After Jordan Spieth shot an 8-under-64 in the opening round of the Masters on Thursday, we’re left grasping for explanations and superlatives and general understanding.
An 8-under-64? From a 21-year-old? Really?
“It’s hard to put it into words,” Golf Channel analyst Frank Nobilo said on CBS Sports Radio’s Gio and Jones. “We’ll talk any athlete up obviously – in any sport. But the hard thing is, when you see a 21-year-old do that – I was looking for things that (could provide perspective). The best I could come up with, which was also sobering, was Rory McIlroy at 21 – same age – shot 63 at the old course in the Open Championship in 2010. I thought we were going to have to go back a lot further than that, but even that, you’re talking about a guy that we’ve talked about for five years that he’s going to do all these wonderful things – and he already has. Four majors at 25.
“That’s the breath that Jordan’s in already,” Nobilo continued. “He has such a cool head. He’s coming off not just a great three weeks of where he’s gone win, second, second, but really, he’s just lit it up since October of last year. You just keep thinking, ‘He’s 21. He’s going to slow down a little bit.’ But now – and the reason why I mentioned those last three weeks – is they’re going to serve him in good stead. He’s been in the last group on Sunday his last three tournaments. That sort of pressure, he’s starting to ease into – a little bit like Tiger Woods. Tiger Woods, every major championship, seemed to be in the final group.”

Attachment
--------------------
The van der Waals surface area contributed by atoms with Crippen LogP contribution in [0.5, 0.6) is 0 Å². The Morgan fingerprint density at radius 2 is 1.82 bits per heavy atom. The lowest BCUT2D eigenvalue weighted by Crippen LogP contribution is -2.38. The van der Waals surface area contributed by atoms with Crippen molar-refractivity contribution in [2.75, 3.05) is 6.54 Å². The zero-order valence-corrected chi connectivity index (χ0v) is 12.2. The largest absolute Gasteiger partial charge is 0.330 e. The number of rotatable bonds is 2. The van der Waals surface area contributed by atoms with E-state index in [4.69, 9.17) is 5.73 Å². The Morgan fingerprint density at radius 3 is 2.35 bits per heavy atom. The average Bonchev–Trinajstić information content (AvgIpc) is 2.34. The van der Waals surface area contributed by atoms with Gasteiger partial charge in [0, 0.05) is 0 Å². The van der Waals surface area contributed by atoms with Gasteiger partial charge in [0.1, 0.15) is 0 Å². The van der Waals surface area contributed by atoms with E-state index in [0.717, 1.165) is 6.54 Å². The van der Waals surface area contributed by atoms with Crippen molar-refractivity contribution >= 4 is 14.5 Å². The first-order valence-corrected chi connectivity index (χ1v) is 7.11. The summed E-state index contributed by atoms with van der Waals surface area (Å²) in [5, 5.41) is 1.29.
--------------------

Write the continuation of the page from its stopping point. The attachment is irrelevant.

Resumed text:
Nobilo, who posted top-10 finishes at all four majors, knows that playing in a final group can be “tough to brave.” Spieth, however, is doing it on a regular basis – and he just keeps getting better.
“He just has such a good head,” Nobilo said. “There was little things that I didn’t really look for when I first went (to Augusta National and) didn’t know how to cope with the panic when something goes wrong. He said yesterday he had never broken 70 in a competitive round. Everything just seems to roll off like water off a duck’s back, which is a great quality. I can’t really put it into words because, to me, I struggled getting to grips with the golf course.”
As for the aforementioned Woods, the 39-year-old shot a 1-over-73 on Thursday, tying for 41st place. Yet, Nobilo – unlike many golf analysts – saw a lot of good in Woods’ opening round.
“I didn’t fall into the camp that he had the yips,” Nobilo said. “I just thought there were so many things that were unanswered. But the amount of scrutiny on his short game just sucked all the oxygen, I think, out of his game, and I would have thought the easiest thing for him to do would be (to) not play. Leading up to it, I did not think he was going to play – because this was the hardest place to get the ball up and around the greens. I know he hit some squirrelly shots, but to go right into the cauldron and be creative and for the short game not to let him down, I thought it was a great step forward.”